Deafness is something that was never unknown to me. In my family, it’s not as out of the ordinary as it probably is in most families. That’s because I have three family members who are deaf, and the funny thing is that none of their deafness is hereditary, so it doesn’t run in my family. My Aunt Pat was born deaf, due to an illness my grandmother contracted while pregnant. My grandfather (who is my Aunt Pat’s father) lost his hearing in an accident. And my cousin was deaf from birth but was adopted by my Aunt Maggie (my Aunt Pat’s sister and another of my grandpa’s daughters) when she was a young girl.
Growing up, I spent a lot of time with this side of the family, especially my aunt. Her daughter, my cousin Jen, and I are very close and were best friends growing up. We had sleepovers all the time, sometimes for days on end. My Aunt Pat was like a second mother to me, as was my mom to Jen. When I would stay at their house, Aunt Pat would take us to the zoo or to McDonald’s, or we’d rent scary movies at Blockbuster and watch them with a big bowl of popcorn. It was during these outings I got a peek into what it’s like for a person who is deaf or hard of hearing to communicate with staff or workers of different businesses. When Jen and I were little, my aunt was taking us to these places without another adult. We were too small to handle transactions or adult interactions, so she was navigating these situations on her own. In retrospect, I’m amazed and so grateful that she did that for us.
My aunt is very skilled at reading lips, which allows her to communicate with hearing people quite well. But not everyone can understand her when she talks the way that family members and I can. Sometimes, employees would have trouble having a conversation with her, which, I’m sure, was frustrating for Aunt Pat, as well as the employees. Another challenge came during the COVID-19 pandemic. With everyone wearing masks, it made it that much harder for her to communicate because she couldn’t read lips.
However, I will also say that as technology has advanced since the ‘90s, it has become easier to communicate with my aunt from a distance. She lives in Chicago and I live in Colorado, but we talk all the time. As texting became more mainstream, I was able to type back and forth to her to keep in contact. And with the invention of FaceTime she can also have a conversation in sign language whenever she wants, wherever she is. When I was younger, the only way to talk to my aunt when we weren’t in person was through teletypewriter (TTY). Essentially, she would type into it, and someone would call us and relay the messages over the phone back and forth. It wasn’t a great way to communicate, and we only used it in an emergency.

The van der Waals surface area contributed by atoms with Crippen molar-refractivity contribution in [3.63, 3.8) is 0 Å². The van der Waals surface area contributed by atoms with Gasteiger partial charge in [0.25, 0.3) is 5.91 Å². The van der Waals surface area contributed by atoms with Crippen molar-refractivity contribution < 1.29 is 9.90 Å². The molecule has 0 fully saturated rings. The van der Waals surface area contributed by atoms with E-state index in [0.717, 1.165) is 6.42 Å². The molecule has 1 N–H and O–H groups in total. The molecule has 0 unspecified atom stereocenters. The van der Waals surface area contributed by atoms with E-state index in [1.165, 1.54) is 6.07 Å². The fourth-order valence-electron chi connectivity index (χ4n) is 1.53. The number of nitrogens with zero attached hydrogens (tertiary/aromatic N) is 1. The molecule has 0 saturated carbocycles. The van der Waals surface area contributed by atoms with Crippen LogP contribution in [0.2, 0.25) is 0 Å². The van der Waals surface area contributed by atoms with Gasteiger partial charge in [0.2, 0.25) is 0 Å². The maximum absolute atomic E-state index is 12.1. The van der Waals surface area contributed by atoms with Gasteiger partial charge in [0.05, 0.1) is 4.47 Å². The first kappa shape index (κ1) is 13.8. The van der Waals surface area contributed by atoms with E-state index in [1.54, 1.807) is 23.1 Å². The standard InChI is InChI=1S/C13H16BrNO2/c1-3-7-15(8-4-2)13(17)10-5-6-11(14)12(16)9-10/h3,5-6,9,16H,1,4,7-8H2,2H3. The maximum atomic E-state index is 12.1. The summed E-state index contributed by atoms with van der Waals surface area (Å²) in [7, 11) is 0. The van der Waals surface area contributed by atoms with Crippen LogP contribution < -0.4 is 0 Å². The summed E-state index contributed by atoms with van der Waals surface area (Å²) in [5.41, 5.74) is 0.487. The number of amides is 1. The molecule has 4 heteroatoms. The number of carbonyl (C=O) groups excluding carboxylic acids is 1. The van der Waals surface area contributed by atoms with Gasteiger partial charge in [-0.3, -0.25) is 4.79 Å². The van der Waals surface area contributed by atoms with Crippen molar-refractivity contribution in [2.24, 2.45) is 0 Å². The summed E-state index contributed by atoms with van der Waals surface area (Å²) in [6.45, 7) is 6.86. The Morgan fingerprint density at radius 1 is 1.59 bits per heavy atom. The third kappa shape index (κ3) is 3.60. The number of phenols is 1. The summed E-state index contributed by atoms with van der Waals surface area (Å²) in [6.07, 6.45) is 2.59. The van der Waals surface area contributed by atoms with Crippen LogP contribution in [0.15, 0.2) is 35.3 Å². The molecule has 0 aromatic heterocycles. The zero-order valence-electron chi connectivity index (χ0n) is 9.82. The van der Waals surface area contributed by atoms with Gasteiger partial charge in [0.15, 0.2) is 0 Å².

These were just the challenges I witnessed. But I have thought about all the other issues she must have faced that I never thought about. For instance, my aunt is a single mom. How did she know when Jen was crying as a baby in the night? How does she know when an emergency vehicle is approaching while she is driving? I don’t know exactly how these issues were addressed but I know that my aunt didn’t let anything stop her from living her life, raising her daughter alone, and being an incredible aunt and second mom to me. There are things that will always stick with me from growing up spending so much time with my Aunt Pat. Whenever I’m out and see two people speaking in sign language to each other, I want to say hello. I feel comforted by the close captions on the TV. And right now I’m teaching my 7-month-old son the sign for “milk” because babies can learn sign language before they can talk.
Deafness is considered by some to be an “invisible disability,” and I will always think that it’s important to make accommodations so that the deaf community is able to participate in all the things that the hearing community can. But from what I’ve seen and read, most deaf people do not consider it a disability. And that to me speaks to the spirit of my Aunt Pat. Spending time with my aunt, grandpa, and cousin has taught me that the deaf community is capable of everything that the hearing community is capable of and more.
If you want to learn some sign language, to more easily communicate with the deaf community, there are many resources online.
- The ASL App is a free app available for Google and Apple phones, designed by deaf people for those wanting to learn sign language.
- Gallaudet University, a university for the deaf and hard of hearing, also offers online courses.
- There are also a number of YouTube videos that will teach you a few quick signs that come in handy, like this one.
If you want to teach your baby sign language, there are plenty of resources for that as well.
- What to Expect offers suggestions on the signs to use with your baby along with how and when to introduce them.
- The Bump has an article featuring cartoon images illustrating popular baby signs.
- And, again, a quick YouTube search will bring up videos showing you how to do signs for baby, like this one.